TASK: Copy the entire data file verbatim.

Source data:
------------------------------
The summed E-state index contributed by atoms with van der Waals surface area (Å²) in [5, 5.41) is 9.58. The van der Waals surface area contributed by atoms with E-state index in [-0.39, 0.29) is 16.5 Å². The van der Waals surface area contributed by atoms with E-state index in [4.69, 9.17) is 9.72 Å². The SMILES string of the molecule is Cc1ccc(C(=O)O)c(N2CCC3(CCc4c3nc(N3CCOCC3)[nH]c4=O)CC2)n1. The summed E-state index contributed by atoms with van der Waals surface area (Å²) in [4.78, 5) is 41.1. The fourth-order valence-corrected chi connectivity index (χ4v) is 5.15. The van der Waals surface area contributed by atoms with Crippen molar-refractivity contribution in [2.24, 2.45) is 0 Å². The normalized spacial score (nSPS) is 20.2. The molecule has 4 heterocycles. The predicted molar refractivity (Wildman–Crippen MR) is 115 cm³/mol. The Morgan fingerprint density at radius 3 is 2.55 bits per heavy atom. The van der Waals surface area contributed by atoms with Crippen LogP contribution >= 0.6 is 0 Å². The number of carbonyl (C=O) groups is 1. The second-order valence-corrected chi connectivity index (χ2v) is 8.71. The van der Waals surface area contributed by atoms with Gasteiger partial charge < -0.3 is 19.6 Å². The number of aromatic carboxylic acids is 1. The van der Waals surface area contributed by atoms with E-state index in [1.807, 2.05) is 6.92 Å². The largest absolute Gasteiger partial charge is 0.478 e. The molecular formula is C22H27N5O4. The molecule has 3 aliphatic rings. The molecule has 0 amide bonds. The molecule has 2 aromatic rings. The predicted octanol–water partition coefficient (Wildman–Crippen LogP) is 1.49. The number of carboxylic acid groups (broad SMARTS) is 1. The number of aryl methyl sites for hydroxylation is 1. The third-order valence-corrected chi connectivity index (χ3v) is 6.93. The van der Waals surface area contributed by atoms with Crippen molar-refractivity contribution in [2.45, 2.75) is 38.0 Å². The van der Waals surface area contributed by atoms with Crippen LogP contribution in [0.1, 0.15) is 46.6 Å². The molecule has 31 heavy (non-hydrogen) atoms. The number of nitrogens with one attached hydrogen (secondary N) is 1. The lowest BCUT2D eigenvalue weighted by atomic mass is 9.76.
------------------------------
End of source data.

The summed E-state index contributed by atoms with van der Waals surface area (Å²) in [5, 5.41) is 9.58. The van der Waals surface area contributed by atoms with E-state index in [-0.39, 0.29) is 16.5 Å². The van der Waals surface area contributed by atoms with E-state index in [4.69, 9.17) is 9.72 Å². The SMILES string of the molecule is Cc1ccc(C(=O)O)c(N2CCC3(CCc4c3nc(N3CCOCC3)[nH]c4=O)CC2)n1. The summed E-state index contributed by atoms with van der Waals surface area (Å²) in [4.78, 5) is 41.1. The fourth-order valence-corrected chi connectivity index (χ4v) is 5.15. The van der Waals surface area contributed by atoms with Crippen molar-refractivity contribution in [2.24, 2.45) is 0 Å². The normalized spacial score (nSPS) is 20.2. The molecule has 4 heterocycles. The predicted molar refractivity (Wildman–Crippen MR) is 115 cm³/mol. The Morgan fingerprint density at radius 3 is 2.55 bits per heavy atom. The van der Waals surface area contributed by atoms with Crippen LogP contribution >= 0.6 is 0 Å². The number of carbonyl (C=O) groups is 1. The second-order valence-corrected chi connectivity index (χ2v) is 8.71. The van der Waals surface area contributed by atoms with Gasteiger partial charge < -0.3 is 19.6 Å². The number of aromatic carboxylic acids is 1. The van der Waals surface area contributed by atoms with E-state index in [1.807, 2.05) is 6.92 Å². The largest absolute Gasteiger partial charge is 0.478 e. The molecular formula is C22H27N5O4. The molecule has 3 aliphatic rings. The molecule has 0 amide bonds. The molecule has 2 aromatic rings. The predicted octanol–water partition coefficient (Wildman–Crippen LogP) is 1.49. The number of carboxylic acid groups (broad SMARTS) is 1. The number of aryl methyl sites for hydroxylation is 1. The third-order valence-corrected chi connectivity index (χ3v) is 6.93. The van der Waals surface area contributed by atoms with Crippen molar-refractivity contribution in [2.45, 2.75) is 38.0 Å². The van der Waals surface area contributed by atoms with Crippen LogP contribution in [0.1, 0.15) is 46.6 Å². The molecule has 31 heavy (non-hydrogen) atoms. The number of nitrogens with one attached hydrogen (secondary N) is 1. The lowest BCUT2D eigenvalue weighted by atomic mass is 9.76.